X-pressions, the 1997 album from X-ecutioners, is what happens when a group of DJs decide that it's time to step out from behind the masters of ceremony and take the limelight. Pianos From Hell is what happens when those same DJs have the composition chops to leave a beat almost entirely alone for three minutes. The neat thing is that by doing that, they put the turntablism in the listener's mind. I couldn't help but think of the scratching I'd do over that beat while it played. You know how pretentious jazz drummers talk about the space between the noise being as important as the noise itself? yeah, that.
Thursday, December 18
Fraxas and I started out this project, One Track Mind, to automate our music-recommendation process. And, so far, it's working swimmingly. The tracks that Fraxas highlighted are all awesome, and I've assembled a playlist with all the posts so far. Listening to it is like drinking a tall glass of eclecticism made physical.
My dilemma comes from a long-debated issue that has faced music buffs from the early mists of time:
Single or album?
Fraxas and I are busy guys. We love to talk music. But the day is short, and thanks to certain sources, the pool of good music is deeper than I can ever remember. One track a week is a small commitment, manageable, digestible, and enough to ignite a decent conversation. As much as I appreciate a good album, we confine these blog posts to the subject of a single track at a time.
Critics, performers, and connoisseurs from all across the historical spectrum vary widely on this essential question. Some acts, such as Arcade Fire and Radiohead, insist that the album is a holistic experience, going so far as to prohibit the use of their tracks on compilations or to boycott music videos. On the other hand, to be blunt, most songs by most artists are terrible. By extension, the same is true of most albums.
Industry analysts agree that the true cause of Big Music's demise was its long track-record of releasing albums padded with filler. Given the public's short attention span and appetite for easily digestible singles, the rise of filesharing technology was only the catalyst for an overdue drop in album sales.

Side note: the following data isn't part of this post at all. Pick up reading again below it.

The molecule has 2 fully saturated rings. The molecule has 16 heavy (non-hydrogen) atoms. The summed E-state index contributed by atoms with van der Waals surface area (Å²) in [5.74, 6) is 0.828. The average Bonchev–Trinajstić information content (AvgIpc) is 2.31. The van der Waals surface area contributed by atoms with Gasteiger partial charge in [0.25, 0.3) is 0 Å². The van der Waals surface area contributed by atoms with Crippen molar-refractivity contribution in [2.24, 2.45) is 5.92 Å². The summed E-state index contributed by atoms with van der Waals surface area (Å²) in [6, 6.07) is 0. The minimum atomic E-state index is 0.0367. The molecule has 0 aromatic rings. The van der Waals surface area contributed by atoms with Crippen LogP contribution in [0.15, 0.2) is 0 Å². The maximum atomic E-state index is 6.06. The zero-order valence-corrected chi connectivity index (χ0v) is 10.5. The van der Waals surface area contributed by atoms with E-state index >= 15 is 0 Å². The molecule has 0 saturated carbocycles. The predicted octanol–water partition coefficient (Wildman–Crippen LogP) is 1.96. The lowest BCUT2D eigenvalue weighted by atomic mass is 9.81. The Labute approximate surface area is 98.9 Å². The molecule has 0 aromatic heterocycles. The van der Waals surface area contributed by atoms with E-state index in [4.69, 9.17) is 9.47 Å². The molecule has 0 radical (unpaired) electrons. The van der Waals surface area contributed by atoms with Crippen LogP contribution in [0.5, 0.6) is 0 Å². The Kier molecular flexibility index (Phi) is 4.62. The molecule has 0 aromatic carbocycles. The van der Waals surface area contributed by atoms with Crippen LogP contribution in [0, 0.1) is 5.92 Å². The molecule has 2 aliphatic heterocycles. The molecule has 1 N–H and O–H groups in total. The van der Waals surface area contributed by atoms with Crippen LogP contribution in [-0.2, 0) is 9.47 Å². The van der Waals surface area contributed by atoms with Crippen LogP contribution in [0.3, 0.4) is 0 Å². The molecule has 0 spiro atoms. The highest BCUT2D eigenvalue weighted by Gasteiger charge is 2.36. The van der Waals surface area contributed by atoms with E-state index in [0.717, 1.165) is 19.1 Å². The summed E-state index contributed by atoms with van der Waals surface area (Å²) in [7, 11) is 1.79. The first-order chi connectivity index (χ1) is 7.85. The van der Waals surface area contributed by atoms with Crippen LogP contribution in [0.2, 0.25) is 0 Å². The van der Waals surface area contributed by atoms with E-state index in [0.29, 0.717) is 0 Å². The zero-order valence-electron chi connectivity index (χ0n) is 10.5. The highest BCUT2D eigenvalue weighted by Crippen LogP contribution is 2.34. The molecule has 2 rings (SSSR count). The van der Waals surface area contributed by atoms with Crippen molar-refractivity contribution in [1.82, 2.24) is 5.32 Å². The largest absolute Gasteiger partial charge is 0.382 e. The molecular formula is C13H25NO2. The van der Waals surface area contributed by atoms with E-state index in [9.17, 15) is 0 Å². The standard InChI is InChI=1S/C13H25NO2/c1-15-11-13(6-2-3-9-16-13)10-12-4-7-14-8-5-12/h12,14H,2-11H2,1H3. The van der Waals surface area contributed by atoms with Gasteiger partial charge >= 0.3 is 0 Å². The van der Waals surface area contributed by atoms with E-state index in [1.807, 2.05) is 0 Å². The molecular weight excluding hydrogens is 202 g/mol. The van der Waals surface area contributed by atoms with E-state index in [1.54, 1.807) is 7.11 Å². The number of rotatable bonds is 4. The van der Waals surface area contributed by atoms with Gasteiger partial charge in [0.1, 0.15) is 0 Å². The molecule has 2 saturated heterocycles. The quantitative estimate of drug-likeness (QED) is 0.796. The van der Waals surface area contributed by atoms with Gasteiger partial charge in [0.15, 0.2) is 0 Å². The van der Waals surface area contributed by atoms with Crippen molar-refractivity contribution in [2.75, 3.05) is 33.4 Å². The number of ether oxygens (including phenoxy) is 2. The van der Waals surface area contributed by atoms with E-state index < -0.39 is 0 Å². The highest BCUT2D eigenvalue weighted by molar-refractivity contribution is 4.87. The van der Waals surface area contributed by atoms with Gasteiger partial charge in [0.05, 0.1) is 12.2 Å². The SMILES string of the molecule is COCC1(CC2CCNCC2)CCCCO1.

Now, I like singles as much as the next guy. I consider an album “good” if about half its songs are re-listenable. I don't take the extreme of deleting the tracks I don't like –-after all, HDD space is cheap-- but I'd consider a lot of my favourite tracks to be a Single experience. This would be true of most of my prior posts.
That's not to say I don't have my favourite albums. Radiohead's OK computer, Firewater's recent album the Golden Hour, and-- I'm not ashamed to admit it-- Achtung Baby by U2 are best experienced from the moment you press play. These are rare accomplishments that tower over even the selfsame band's remaining oeuvre, let alone the wider music world.
So here's my dilemma. Hometowns, the debut album of Toronto band The Rural Alberta Advantage, is one of the best I've ever heard. The whole thing hangs together like the Dude's Room before his carpet was peed on. It's Canadian Rock in all its thematic, heroic, unapologetic, anthemic, melodious glory, complete with lyrics that evoke geography and virtuoso, spare-kit percussion. What am I supposed to do? I can't pick out a single track to write about. It's too difficult. As pretentious as Arcade Fire and Radiohead are for their championship of the Whole Album, I'm afraid that I have to join their ranks in this case. Hometowns is 38 minutes of bliss. That's not a lot is it?